Destiny Pitts is probably like a lot of freshmen in college. A year ago, her mom was waking her up each morning so she could get ready for school. Now, it’s on Pitts to get up, get to breakfast and get her day started.
That’s not unusual.
Get Pitts on the basketball court, though, and that’s where she’s setting herself apart from a lot of other first-year players.
The former Detroit Country Day star has wasted no time making an impact for Minnesota. She joined the starting lineup just four games into the season, and leads the Golden Gophers (16-5, 5-3 Big Ten) in rebounding (7.7), and is third in scoring (13.6). She’s tied for the team lead in 3-point shooting (39.9 percent, which ranks fifth in the Big Ten), and is second in free throws (86 percent).
She’s a five-time Big Ten Freshman of the Week winner, already, with a month of the regular season still left to be played.
But, Pitts has impressed with more than just numbers and accolades. It’s been her passion, and her poise, too.
“What’s been most impressive,” said Minnesota head coach Marlene Stollings, in her 19th season coaching at the Division I level, and fourth at Minnesota, “is her ability to absorb information, how much she wants to grow, and how hard she works. Those three things stand out to me.”
Stollings doesn’t like using the word “surprised” when discussing Pitts’ impact in her first season. It just doesn’t fit. After all, she knew Pitts was a talented player, but “the way she’s carried herself as a freshman is remarkable,” Stollings said. “There are always some highs and lows, but for the most part, she’s been very steady, and that consistency is unusual for a freshman.”
Ask Pitts, and that’s a credit to her coaches and teammates, who took her “under their wing” from the get-go. She says she’s felt comfortable from the start.
“It’s our whole team, really,” said Pitts, the Class B Player of the Year as a senior at Country Day, where she won two state titles. “It’s one more reason why I came here — the chemistry, on and off the court.”
It’s helped her fit on a team that already has surpassed last season’s 15 victories, and matched the five won in conference play. Minnesota had three straight seasons in which it won at least 20 games — including an NCAA Tournament appearance in 2014-15 — until last season.
Last season’s struggles haven’t been lost on Pitts’ teammates, she said.
“I definitely get that sense,” she said, “… The returners remember what happened (last year), and they have a chip on their shoulder … They’ve raised their intensity, and that’s helped me raise mine.”
The Gophers returned their top three scorers from last season in senior guard Carlie Wagner (19 last season; 17.8 this season), redshirt junior guard Kenisha Bell (15.9, 19.6) and sophomore guard Gadiva Hubbard (9.7, 12.2). Pitts joins that trio in a four-guard lineup, along with senior center Jessie Edwards, though that can change depending on matchups.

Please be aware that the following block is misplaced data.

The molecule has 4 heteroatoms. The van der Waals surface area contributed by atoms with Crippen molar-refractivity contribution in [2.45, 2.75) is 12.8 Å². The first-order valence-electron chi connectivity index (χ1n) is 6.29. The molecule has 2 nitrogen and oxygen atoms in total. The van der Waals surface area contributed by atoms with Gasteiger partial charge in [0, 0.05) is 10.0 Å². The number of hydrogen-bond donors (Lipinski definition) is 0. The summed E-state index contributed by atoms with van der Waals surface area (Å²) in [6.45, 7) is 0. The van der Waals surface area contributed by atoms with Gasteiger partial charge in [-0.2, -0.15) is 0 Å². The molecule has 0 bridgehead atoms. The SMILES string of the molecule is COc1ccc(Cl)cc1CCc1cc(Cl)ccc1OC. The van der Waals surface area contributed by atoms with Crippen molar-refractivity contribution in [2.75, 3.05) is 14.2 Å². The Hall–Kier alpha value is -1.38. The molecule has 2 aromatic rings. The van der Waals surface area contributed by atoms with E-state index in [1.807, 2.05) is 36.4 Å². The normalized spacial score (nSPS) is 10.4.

That usually means Pitts can find herself going up against taller foes, where she’s proving she can hold her own. She leads Minnesota with five double-doubles, and says she’s developed “a knack” for rebounding by working on her positioning, despite giving up inches to opponents. That “knack,” Stollings says, is Pitts’ ability as a strong “fundamental” rebounder.
Minnesota averages a Big Ten-best 44.3 rebounds per game, and its margin of 6.2 per game ranks fifth — numbers aided by another player from Metro Detroit, 6-2 sophomore forward Taiye Bello.
The Southfield-Lathrup product is the Gophers’ top reserve, averaging 6.5 points and 6.2 rebounds in 17.7 minutes per game. The rebounds rank second on the team, and her 3.5 offensive rebounds per game are tied for fourth in the Big Ten, even though she’s mostly come off the bench with two starts in 21 games played.
Bello, whose twin Kehinde Bello averages 2.2 rebounds in five games for the Gophers, had 12 points on 5-of-5 shooting and nine rebounds in a 77-72 victory Jan. 21 over Iowa — the last game before a nine-day break for Minnesota.
“She’s extremely efficient while she’s in there,” Stollings said. “She’s been a rebounding machine for us, and she’s been scoring better of late. … She’s able to maneuver and use her athleticism against taller (opponents).”
Minnesota returns to action Jan. 31 at Wisconsin (8-14, 1-8) to usher in February, which Stollings calls “the month of separation.” The Big Ten remains ultra-tight, with Minnesota sitting in fifth, but just two games behind Big Ten-leading Maryland, and one game ahead of Iowa and Penn State, which are tied for eighth.
“That’s how the Big Ten is,” Pitts said. “You can’t take any games off.”